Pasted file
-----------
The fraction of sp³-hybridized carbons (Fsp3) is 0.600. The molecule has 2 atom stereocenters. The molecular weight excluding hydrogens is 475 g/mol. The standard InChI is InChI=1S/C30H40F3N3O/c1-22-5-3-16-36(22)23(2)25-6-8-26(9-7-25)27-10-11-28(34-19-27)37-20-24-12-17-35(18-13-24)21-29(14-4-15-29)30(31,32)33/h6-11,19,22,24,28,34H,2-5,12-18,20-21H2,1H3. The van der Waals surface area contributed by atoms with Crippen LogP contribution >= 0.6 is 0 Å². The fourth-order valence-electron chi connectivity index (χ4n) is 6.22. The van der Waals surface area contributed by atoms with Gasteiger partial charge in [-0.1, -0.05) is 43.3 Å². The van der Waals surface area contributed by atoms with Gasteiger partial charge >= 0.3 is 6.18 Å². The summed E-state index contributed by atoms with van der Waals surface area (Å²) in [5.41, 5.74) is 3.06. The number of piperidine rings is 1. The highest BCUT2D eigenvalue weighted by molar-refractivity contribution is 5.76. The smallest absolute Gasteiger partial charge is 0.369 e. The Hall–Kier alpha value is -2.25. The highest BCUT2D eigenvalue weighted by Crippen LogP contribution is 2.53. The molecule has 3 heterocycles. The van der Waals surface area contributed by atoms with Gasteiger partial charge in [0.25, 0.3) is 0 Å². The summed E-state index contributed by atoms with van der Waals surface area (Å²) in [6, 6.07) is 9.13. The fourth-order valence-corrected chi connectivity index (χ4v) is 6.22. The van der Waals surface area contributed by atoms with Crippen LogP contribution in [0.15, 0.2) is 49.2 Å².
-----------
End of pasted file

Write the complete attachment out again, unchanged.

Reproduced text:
The fraction of sp³-hybridized carbons (Fsp3) is 0.600. The molecule has 2 atom stereocenters. The molecular weight excluding hydrogens is 475 g/mol. The standard InChI is InChI=1S/C30H40F3N3O/c1-22-5-3-16-36(22)23(2)25-6-8-26(9-7-25)27-10-11-28(34-19-27)37-20-24-12-17-35(18-13-24)21-29(14-4-15-29)30(31,32)33/h6-11,19,22,24,28,34H,2-5,12-18,20-21H2,1H3. The van der Waals surface area contributed by atoms with Crippen LogP contribution >= 0.6 is 0 Å². The fourth-order valence-electron chi connectivity index (χ4n) is 6.22. The van der Waals surface area contributed by atoms with Gasteiger partial charge in [-0.1, -0.05) is 43.3 Å². The van der Waals surface area contributed by atoms with Gasteiger partial charge >= 0.3 is 6.18 Å². The summed E-state index contributed by atoms with van der Waals surface area (Å²) in [5.41, 5.74) is 3.06. The number of piperidine rings is 1. The highest BCUT2D eigenvalue weighted by molar-refractivity contribution is 5.76. The smallest absolute Gasteiger partial charge is 0.369 e. The Hall–Kier alpha value is -2.25. The highest BCUT2D eigenvalue weighted by Crippen LogP contribution is 2.53. The molecule has 3 heterocycles. The van der Waals surface area contributed by atoms with Gasteiger partial charge in [0.25, 0.3) is 0 Å². The summed E-state index contributed by atoms with van der Waals surface area (Å²) in [6, 6.07) is 9.13. The fourth-order valence-corrected chi connectivity index (χ4v) is 6.22. The van der Waals surface area contributed by atoms with Crippen LogP contribution in [0.15, 0.2) is 49.2 Å².